Results of the PR referendum reflect this constellation of interests. Dots in Figure 1 below represent voting precincts. The x-axis gives the percentage of voters who supported the Republican mayoral candidate. The y-axis gives the percentage who voted for PR. The diagonal line is where dots would cluster if only Republican supporters voted for PR. Since most of the dots are above this line, it looks like many Democratic supporters also voted for PR. A rigorous analysis tells us that roughly 40 percent of Democratic voters joined the Republicans in supporting PR.
Figure 1 – Losing party and ruling party defectors team up in Worcester, Mass., 1947
Once PR was in place in Worcester, the Democratic defectors formed a legislative party.
Now consider Waterbury, Connecticut, another diverse, industrial city 90 miles from Worcester. Proportional representation failed there in 1939 because the ruling Democrats averted a split. Why? The leader of would-be defectors was holding out for a mayoral nomination. Figure 2 shows what happens when defectors and out-parties don’t cooperate. Waterbury Republicans were mostly alone in voting for PR.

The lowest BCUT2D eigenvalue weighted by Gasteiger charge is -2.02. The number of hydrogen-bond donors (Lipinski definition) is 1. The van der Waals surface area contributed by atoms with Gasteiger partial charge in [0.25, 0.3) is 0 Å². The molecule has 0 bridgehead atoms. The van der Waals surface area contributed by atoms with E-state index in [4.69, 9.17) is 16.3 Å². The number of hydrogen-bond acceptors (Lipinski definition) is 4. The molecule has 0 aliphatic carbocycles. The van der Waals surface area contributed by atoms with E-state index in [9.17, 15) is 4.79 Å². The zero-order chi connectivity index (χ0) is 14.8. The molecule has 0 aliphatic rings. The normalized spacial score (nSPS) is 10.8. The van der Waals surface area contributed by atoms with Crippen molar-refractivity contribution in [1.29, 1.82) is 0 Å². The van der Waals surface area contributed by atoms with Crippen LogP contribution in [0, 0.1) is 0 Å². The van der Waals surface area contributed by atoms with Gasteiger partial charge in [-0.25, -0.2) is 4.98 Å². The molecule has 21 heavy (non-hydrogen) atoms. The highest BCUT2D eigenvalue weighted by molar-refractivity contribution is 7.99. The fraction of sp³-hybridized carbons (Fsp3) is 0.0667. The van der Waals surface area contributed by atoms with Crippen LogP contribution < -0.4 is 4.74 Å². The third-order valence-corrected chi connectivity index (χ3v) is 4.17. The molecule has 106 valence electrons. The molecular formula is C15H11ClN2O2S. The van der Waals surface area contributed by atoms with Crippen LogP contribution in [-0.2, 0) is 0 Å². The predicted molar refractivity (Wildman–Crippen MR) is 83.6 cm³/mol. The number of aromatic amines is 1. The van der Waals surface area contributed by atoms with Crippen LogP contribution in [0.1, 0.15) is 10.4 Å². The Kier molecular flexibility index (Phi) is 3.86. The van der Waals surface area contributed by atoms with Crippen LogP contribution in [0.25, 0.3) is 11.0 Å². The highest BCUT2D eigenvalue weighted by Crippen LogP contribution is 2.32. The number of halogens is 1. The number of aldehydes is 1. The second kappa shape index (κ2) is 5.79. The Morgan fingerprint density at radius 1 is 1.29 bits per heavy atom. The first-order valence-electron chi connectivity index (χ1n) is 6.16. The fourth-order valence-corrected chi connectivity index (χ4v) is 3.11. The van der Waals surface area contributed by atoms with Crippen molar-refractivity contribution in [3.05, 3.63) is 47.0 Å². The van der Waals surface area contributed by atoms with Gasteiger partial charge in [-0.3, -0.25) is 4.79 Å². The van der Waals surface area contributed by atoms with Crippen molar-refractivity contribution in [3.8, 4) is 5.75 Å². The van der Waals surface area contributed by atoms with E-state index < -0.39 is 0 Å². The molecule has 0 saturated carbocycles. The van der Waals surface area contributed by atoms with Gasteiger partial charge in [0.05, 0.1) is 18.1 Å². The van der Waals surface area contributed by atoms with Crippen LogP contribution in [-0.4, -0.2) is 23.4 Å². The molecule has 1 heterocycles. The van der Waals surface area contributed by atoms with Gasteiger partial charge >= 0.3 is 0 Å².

Figure 2 – Ruling-party defectors abandon losing party in Waterbury, Conn, 1939.
Cincinnati is another case. Unhappy Republicans wanted to oust their party leadership, but once again, they could not impose change alone. They turned to the out-party Democrats, and PR passed in 1924.
How general are these patterns? I looked all city charter reforms in the 100 largest cities between 1900 and 1950. I took the vote for governor in the respective county as a proxy for partisan balance. PR adoptions only happened with roughly two-party balance. I argue this is because two-party cities are more likely to produce PR coalitions than cities with hegemonic parties. Multi-party cities can also produce PR coalitions, but this was rare. In 1936, New York City Republicans teamed up with the American Labor Party and Tammany-Hall defectors. New Yorkers used PR for ten years.
Figure 3 – Result of New York City Council elections, November 1937
Peace with parties is a precondition for change
We sometimes hear that PR is a tool for getting rid of parties. That’s how the national PR lobby first talked about it. At the time, supporters of PR were in an alliance with backers of “direct legislation,” which we know today as letting voters make the laws. Here is how they talked about parties in 1896: